I think only one gunshot was fired in the whole movie! The cowboy chases on horseback across wide open spaces shooting back and forth at each other were nowhere to be seen in this Western! Since it was made in 1933, perhaps these stock sequences of later westerns hadn't yet been written in stone. I guess we have to give it an E for effort. It looks, though, like a film made by committee. For me, all these disparate elements did not combine into a coherent film.
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Gold Diggers Strike Gold For Lone Star
frank412212 August 2019
Jerry Mason (John Wayne) reunites with Jake (Gabby Hayes) after many years. The town dog is actually the hero who strikes gold which sets the story in motion. Jake's granddaughter is not far behind, played by gorgeous Barbara Sheldon. The world's greatest stuntman, Yakima Canutt and Lloyd Whitlock are assayers who have their own plans for Jerry and Jake. The great western character actor, Earl Dwire is the sheriff and has his work cut out for him. His own son, played by Eddie Parker is complicating matters big time. The fight scene between Duke and Canutt is classic and Gabby's antics in the courtroom is one for the ages. If you love early westerns, The Lucky Texan can't be missed.
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Watchable B-oater with big hats and some memorable offbeat moments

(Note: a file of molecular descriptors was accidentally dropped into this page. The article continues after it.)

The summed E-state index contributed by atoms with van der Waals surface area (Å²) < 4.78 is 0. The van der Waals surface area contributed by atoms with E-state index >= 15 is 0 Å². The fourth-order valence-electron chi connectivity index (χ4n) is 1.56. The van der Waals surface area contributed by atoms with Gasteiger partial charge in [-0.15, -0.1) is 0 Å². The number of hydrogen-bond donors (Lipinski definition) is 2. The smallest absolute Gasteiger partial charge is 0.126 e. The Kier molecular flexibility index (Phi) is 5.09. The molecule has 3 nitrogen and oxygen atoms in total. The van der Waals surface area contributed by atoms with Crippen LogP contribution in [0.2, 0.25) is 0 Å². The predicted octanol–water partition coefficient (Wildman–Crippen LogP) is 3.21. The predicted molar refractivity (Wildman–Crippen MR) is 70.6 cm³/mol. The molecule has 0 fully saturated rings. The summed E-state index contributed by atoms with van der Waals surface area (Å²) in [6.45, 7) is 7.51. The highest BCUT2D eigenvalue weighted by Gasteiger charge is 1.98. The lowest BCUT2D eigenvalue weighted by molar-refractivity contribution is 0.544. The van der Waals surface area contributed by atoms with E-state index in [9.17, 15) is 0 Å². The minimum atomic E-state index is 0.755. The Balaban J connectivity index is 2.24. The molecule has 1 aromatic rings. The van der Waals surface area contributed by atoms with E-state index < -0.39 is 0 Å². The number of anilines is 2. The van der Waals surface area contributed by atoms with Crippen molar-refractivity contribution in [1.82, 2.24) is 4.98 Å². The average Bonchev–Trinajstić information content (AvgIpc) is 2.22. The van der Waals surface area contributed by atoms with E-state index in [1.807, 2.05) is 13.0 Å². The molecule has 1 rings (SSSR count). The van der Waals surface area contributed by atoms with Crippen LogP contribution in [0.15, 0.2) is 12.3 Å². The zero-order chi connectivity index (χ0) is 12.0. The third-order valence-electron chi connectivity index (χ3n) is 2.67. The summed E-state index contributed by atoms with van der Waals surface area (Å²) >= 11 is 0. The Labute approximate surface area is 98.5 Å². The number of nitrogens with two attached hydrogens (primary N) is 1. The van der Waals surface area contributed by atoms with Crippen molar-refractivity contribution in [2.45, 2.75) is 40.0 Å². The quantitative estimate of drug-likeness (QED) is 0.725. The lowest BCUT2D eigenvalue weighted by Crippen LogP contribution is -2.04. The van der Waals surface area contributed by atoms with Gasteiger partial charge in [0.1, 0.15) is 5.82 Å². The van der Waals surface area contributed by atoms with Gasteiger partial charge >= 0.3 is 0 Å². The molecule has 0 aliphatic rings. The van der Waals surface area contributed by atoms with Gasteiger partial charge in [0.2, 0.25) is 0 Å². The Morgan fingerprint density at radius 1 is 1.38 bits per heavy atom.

jamesrupert20145 February 2019
'Gabby' Hayes in a dress, Yakima Canutt doing a daring 'horse to horse' tackle...and missing, a high-speed 'stick ride' down a long mining sluice, a chase involving a horse, a car, and a railroad speeder - any one of these novelties would have lofted 'The Lucky Texan' above the standard 'Lone Star Studios' budget horse-opera. A lot happens in 63 minutes: briefly, a couple of amazing coincidences (involving a lame horse and a playful dog) lead Mason (John Wayne) and Benson (George 'Gabby' Hayes) to a rich gold strike. Needless to say, there are a couple of "dirty lowdown polecats" (Lloyd Whitlock and Yakima Canutt) who connive to take it over (as well as steal Benson's ranch). Further complicating matters, the sheriff's ne'er'do'well son is willing to resort to violence and theft to cover his gambling debts, and both good-guys end up in the pokey accused of murder! 'The Lucky Texan' is one of about 80 low-budget westerns Wayne starred in before his breakout role in John Ford's 'Stagecoach' (1939) and the Duke is fine playing his standard good-natured, but tough, hero. Hayes, more of a co-star than a sidekick in this outing, gets to play an ol'timer who owns a dress and makeup box from his earlier career as a thespian starring in 'Auntie Mame' (there is an amusing scene in which Mason incorrectly guesses what part of a woman's anatomy a 'bustle pad' is supposed to enhance). Most of the action is pretty typical for the genre, with Yakima Canutt providing some excellent horse stunts (both as one of the villains and as Wayne's stunt-double). Needless to say, there is a tacked-in romantic subplot involving Benson's granddaughter (Barbara Sheldon) and Mason, but fortunately it doesn't waste too much celluloid. Not a great film by any means, but entertaining, action-packed and short, which is all that really can be asked of its humble genre (but a must see for 'Gabby' Hayes fans, if only for the climatic courtroom scene).